Friday, August 05, 2005

Jewish Terrorist Opens Fire on Israeli Arab Bus

On Thursday, in the Israeli Arab town of Shfaram in the northern Galilee region, an AWOL Israeli Defense Forces (IDF) soldier Eden Natan-Zada, 19, opened fire inside a civilian bus, killing four people and wounding at least 12. He was then killed by an angry crowd that gathered soon after the shooting began. According to some reports, Natan-Zada was lynched. The shooting lasted for approximately five minutes.

Natan-Zada was a resident of the Jewish settlement of Tapuah, located in the occupied West Bank, which is a known stronghold of followers of the late radical, racist American-born Rabbi Meir Kahane. According to a report in Ha'aretz, Israel's premier English-language daily newspaper, Natan-Zada, who has been AWOL for a month, was also a member of the outlawed terrorist organization Kach, founded by Kahane.

Israeli Prime Minister Ariel Sharon called Natan-Zada's attack "a sinful act" that was committed "by a bloodthirsty terrorist." Palestinian National Authority President Mahmoud Abbas also condemned today's attack, which comes less than two weeks before the Israeli police and military are scheduled to begin evicting the approximately 7,500-8,000 Israeli Jewish settlers (many of them Americans) from the Gaza Strip. Extremist Israeli Jews (right), most of them members of the settler movement, have threatened to unleash a wave of violence in response to the eviction. Others have promised non-violent resistance. Still others have threatened to commit mass suicide. Some Israeli extremists have even prayed for the Angel of Death to come and kill Prime Minister Sharon.

Israeli police fear that the attack could lead to angry protests from Israel's approximately 1 million Arab citizens, who live mostly in the Galilee region and near the Golan Heights and the Lebanese border.

Although the Yesha Council's chairman, Bentzi Lieberman, condemned the attack as the actions of a "madman," his organization still tried to explain Tzuberi's actions. A spokesman for the Yesha Council of Settlements, the main organization representing the settler movement, in an attempt to justify or explain today's terrorist attack, said that the upcoming Gaza disengagement "had led individuals to lose their head."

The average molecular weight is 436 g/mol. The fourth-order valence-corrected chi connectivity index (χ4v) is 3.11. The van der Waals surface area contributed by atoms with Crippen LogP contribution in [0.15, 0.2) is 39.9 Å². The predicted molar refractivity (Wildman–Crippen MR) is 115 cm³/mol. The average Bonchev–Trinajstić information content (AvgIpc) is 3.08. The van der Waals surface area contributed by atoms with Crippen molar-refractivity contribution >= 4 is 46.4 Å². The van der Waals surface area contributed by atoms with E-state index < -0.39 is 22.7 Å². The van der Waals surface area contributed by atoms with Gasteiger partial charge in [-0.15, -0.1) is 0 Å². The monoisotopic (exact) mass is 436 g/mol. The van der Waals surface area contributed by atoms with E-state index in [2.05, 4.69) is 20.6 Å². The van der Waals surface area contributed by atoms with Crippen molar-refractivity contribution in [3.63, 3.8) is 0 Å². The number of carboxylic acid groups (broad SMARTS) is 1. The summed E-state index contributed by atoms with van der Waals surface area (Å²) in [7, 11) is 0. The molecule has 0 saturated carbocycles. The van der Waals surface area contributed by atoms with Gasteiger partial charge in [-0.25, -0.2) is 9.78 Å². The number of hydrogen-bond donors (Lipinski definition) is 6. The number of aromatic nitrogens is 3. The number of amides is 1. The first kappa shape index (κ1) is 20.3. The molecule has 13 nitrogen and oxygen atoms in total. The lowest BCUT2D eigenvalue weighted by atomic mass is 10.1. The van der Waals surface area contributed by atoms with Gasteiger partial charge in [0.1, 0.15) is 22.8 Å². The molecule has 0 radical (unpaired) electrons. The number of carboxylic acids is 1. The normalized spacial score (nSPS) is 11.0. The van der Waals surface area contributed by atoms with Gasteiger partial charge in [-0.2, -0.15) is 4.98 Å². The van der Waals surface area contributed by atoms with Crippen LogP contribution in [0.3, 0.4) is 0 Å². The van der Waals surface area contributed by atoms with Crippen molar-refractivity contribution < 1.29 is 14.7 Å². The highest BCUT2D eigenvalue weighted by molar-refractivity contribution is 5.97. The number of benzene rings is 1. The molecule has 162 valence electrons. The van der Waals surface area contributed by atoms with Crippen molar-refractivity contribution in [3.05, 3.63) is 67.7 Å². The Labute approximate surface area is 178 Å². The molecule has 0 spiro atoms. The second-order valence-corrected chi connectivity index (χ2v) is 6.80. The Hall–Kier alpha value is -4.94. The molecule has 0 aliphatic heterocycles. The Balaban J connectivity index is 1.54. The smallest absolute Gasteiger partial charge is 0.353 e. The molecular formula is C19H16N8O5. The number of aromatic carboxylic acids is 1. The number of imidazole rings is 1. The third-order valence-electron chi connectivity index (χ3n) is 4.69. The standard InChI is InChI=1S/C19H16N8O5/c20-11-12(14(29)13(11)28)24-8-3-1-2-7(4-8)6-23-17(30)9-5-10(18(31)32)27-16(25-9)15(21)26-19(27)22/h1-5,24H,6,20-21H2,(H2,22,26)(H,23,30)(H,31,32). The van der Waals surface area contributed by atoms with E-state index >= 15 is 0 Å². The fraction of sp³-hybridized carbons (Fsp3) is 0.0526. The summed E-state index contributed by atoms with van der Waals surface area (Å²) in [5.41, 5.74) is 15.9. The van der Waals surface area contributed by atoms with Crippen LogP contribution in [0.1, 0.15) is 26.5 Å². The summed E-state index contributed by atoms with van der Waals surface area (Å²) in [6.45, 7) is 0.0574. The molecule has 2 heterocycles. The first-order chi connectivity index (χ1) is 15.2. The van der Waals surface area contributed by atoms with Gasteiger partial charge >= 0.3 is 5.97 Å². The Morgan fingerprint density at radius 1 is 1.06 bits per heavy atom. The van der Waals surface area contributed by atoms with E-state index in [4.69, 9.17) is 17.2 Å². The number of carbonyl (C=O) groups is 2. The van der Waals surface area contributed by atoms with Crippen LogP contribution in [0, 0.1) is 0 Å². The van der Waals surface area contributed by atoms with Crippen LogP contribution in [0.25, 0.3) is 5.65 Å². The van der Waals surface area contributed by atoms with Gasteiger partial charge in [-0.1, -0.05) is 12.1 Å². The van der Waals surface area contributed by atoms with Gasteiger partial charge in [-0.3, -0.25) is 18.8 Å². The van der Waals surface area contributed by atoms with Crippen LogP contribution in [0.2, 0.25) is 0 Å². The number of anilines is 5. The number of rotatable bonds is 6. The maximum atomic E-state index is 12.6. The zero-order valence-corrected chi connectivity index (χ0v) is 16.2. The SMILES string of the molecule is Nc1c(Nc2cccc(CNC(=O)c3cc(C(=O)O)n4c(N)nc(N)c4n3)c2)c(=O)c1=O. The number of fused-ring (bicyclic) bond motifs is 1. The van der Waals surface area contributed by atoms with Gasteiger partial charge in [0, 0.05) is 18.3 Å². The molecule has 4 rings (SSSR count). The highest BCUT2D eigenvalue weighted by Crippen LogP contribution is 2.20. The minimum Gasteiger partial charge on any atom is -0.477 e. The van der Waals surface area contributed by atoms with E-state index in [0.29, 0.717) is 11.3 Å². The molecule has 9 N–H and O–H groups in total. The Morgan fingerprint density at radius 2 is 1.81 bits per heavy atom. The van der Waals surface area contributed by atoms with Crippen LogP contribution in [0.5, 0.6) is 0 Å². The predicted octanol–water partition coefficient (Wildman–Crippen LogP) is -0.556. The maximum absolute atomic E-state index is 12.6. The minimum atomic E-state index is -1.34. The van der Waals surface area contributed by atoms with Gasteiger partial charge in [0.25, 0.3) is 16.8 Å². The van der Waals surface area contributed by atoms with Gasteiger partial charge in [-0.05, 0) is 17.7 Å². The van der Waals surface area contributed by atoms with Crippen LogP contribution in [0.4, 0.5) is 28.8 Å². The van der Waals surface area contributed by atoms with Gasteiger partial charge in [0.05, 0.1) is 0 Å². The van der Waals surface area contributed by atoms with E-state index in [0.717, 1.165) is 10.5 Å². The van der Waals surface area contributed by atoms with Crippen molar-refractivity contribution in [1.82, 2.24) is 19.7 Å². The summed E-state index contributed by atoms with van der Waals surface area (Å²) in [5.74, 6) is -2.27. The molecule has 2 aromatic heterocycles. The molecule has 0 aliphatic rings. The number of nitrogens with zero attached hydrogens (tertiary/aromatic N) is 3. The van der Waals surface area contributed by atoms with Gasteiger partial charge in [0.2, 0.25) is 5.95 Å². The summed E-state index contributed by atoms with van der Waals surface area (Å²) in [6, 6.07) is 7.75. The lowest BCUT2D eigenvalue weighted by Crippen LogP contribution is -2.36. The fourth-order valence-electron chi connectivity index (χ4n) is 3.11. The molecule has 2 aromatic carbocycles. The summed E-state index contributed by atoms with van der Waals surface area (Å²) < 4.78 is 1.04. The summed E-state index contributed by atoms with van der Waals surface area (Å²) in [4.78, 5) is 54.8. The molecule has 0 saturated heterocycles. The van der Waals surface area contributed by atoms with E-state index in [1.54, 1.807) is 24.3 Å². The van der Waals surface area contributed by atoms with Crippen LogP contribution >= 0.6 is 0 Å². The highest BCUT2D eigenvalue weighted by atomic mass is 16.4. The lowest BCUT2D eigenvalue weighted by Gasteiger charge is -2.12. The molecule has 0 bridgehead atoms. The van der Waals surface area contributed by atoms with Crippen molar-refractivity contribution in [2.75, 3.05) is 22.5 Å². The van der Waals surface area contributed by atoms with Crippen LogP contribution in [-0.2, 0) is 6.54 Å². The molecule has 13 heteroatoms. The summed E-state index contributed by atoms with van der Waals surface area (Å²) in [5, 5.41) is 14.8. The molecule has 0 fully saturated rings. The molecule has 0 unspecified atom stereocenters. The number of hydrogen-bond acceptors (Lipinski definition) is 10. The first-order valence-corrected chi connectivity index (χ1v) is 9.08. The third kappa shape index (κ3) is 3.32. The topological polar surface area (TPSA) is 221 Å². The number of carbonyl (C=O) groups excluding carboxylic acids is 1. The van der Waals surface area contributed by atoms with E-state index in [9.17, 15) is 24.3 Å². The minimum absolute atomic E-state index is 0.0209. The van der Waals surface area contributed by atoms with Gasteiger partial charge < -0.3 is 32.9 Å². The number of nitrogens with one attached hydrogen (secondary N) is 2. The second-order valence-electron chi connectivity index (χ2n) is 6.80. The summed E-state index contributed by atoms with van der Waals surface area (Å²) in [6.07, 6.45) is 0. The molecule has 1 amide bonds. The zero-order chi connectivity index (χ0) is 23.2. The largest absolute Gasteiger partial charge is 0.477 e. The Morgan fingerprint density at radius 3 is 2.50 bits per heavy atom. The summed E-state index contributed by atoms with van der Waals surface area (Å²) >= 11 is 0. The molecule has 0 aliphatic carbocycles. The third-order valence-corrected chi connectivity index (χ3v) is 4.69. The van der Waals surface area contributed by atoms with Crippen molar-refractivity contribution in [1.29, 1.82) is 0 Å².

According to early reports, the Israeli Hebrew-language media initially referred to the attack as a "shooting" as opposed to a terrorist attack. Angry Israeli Arab leaders, including members of the Knesset, have been critical of this. Public protests in the Galilee region are planned for later this week.

For more information on Thursday's terrorist attack, see:

For an analysis of Thursday's terrorist attack by Ha'aretz, see:

Israeli Defense Minister Shaul Mofaz said on Friday that Natan-Zada (left) would not be buried with military honors. Mofaz said that Natan-Zada was "unworthy of being buried next to the fallen soldiers of Israel's wars." His announcement was soon followed by statements from the mayors of Natan-Zada's hometown of Rishon Letzion and his place of residence, Tapuah, prohibiting his burial in either municipality. Natan-Zada's family says that they will petition Israel's High Court in an attempt to have Mofaz's decision overturned. The Israeli military command in the West Bank has also banned his burial in the West Bank, after members of Kach expressed a desire to see the terrorist buried in Hebron.

For more information on the burial debate of Natan-Zada, see:

Initial investigations by the IDF and the Israeli internal security services, the Shin Bet, have revealed that although there was a wealth of information on Natan-Zada and his ties to Jewish terrorist groups, there was inadequate sharing of that information between government agencies.

For more information on the Israeli investigation, see:

Two of Natan-Zada's victims were buried today in the Galilee, as thousands of Israeli Arabs turned out to mourn and show their anger. The victims were identified yesterday as: Michel Bahus, 56; Nader Hayak, 55; Hazar Turki, 23; and Dina Turki, 21.

The Anti-Defamation League issued a press release, calling Natan-Zada a "Jewish terrorist" who carried out an "unspeakable act."

To the Israeli government's credit, Prime Minister Sharon has pressed for the categorization of Thursday's attack as an act of terror, so the families of the four victims will be eligible to receive funds from a government-run fund.

Meir Kahane (left), a former member of the Israeli parliament, the Knesset, before his party was declared a terrorist organization and banned, was killed on November 5, 1990 by an Egyptian radical in New York City. His son, Binyamin, was killed in 2000 by Palestinian militants near the Jewish settlement of Ofra in the occupied West Bank. Father and son both advocated the forcible expulsion of all Arabs from Israel, the West Bank, and the Gaza Strip. Their followers, who number in the hundreds or low thousands, currently form the most radical elements of the Israeli Jewish settler movement. Kach and a splinter Kahanist group, Kahane Chai ("Kahane Lives") are considered terrorist organizations by the U.S. and Israeli governments. Despite this, Kahanist groups are known to raise funds from among radical Jewish-Americans in the U.S.

For a taste of Kahanist extremism, see:

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